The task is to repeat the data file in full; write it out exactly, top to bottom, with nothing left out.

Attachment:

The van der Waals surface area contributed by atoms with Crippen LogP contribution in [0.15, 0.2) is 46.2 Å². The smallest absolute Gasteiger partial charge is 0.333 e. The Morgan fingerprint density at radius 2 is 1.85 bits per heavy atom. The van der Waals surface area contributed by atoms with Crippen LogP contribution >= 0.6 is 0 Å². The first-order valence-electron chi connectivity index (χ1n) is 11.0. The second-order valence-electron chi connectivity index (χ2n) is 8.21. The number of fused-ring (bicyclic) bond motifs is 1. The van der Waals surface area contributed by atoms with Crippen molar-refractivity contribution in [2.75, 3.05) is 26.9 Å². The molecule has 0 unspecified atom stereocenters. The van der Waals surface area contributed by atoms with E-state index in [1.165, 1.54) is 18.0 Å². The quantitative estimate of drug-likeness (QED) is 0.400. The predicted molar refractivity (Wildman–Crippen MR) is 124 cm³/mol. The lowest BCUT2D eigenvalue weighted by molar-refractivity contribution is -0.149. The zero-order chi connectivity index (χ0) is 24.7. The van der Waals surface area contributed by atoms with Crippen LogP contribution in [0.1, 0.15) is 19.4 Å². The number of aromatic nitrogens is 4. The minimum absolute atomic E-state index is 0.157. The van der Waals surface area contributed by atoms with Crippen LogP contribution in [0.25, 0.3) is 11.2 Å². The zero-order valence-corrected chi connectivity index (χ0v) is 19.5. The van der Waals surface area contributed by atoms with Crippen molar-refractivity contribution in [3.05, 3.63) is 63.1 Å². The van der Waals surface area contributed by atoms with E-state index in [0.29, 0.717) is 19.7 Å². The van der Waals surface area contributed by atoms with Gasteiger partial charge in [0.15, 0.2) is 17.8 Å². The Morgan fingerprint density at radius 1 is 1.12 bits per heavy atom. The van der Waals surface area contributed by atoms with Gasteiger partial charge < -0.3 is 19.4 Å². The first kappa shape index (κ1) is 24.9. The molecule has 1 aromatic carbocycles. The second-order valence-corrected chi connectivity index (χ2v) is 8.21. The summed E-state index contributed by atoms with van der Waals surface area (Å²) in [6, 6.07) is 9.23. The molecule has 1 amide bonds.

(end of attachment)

The van der Waals surface area contributed by atoms with Crippen LogP contribution in [0.15, 0.2) is 46.2 Å². The smallest absolute Gasteiger partial charge is 0.333 e. The Morgan fingerprint density at radius 2 is 1.85 bits per heavy atom. The van der Waals surface area contributed by atoms with Crippen LogP contribution >= 0.6 is 0 Å². The first-order valence-electron chi connectivity index (χ1n) is 11.0. The second-order valence-electron chi connectivity index (χ2n) is 8.21. The number of fused-ring (bicyclic) bond motifs is 1. The van der Waals surface area contributed by atoms with Crippen molar-refractivity contribution in [2.75, 3.05) is 26.9 Å². The molecule has 0 unspecified atom stereocenters. The van der Waals surface area contributed by atoms with E-state index in [1.165, 1.54) is 18.0 Å². The quantitative estimate of drug-likeness (QED) is 0.400. The predicted molar refractivity (Wildman–Crippen MR) is 124 cm³/mol. The lowest BCUT2D eigenvalue weighted by molar-refractivity contribution is -0.149. The zero-order chi connectivity index (χ0) is 24.7. The van der Waals surface area contributed by atoms with Crippen LogP contribution in [0.1, 0.15) is 19.4 Å². The number of aromatic nitrogens is 4. The minimum absolute atomic E-state index is 0.157. The van der Waals surface area contributed by atoms with Crippen LogP contribution in [0.25, 0.3) is 11.2 Å². The zero-order valence-corrected chi connectivity index (χ0v) is 19.5. The van der Waals surface area contributed by atoms with Crippen molar-refractivity contribution in [3.05, 3.63) is 63.1 Å². The van der Waals surface area contributed by atoms with E-state index in [0.29, 0.717) is 19.7 Å². The van der Waals surface area contributed by atoms with Gasteiger partial charge in [0.15, 0.2) is 17.8 Å². The Morgan fingerprint density at radius 1 is 1.12 bits per heavy atom. The van der Waals surface area contributed by atoms with Gasteiger partial charge < -0.3 is 19.4 Å². The first kappa shape index (κ1) is 24.9. The molecule has 1 aromatic carbocycles. The second-order valence-corrected chi connectivity index (χ2v) is 8.21. The summed E-state index contributed by atoms with van der Waals surface area (Å²) in [6, 6.07) is 9.23. The molecule has 1 amide bonds.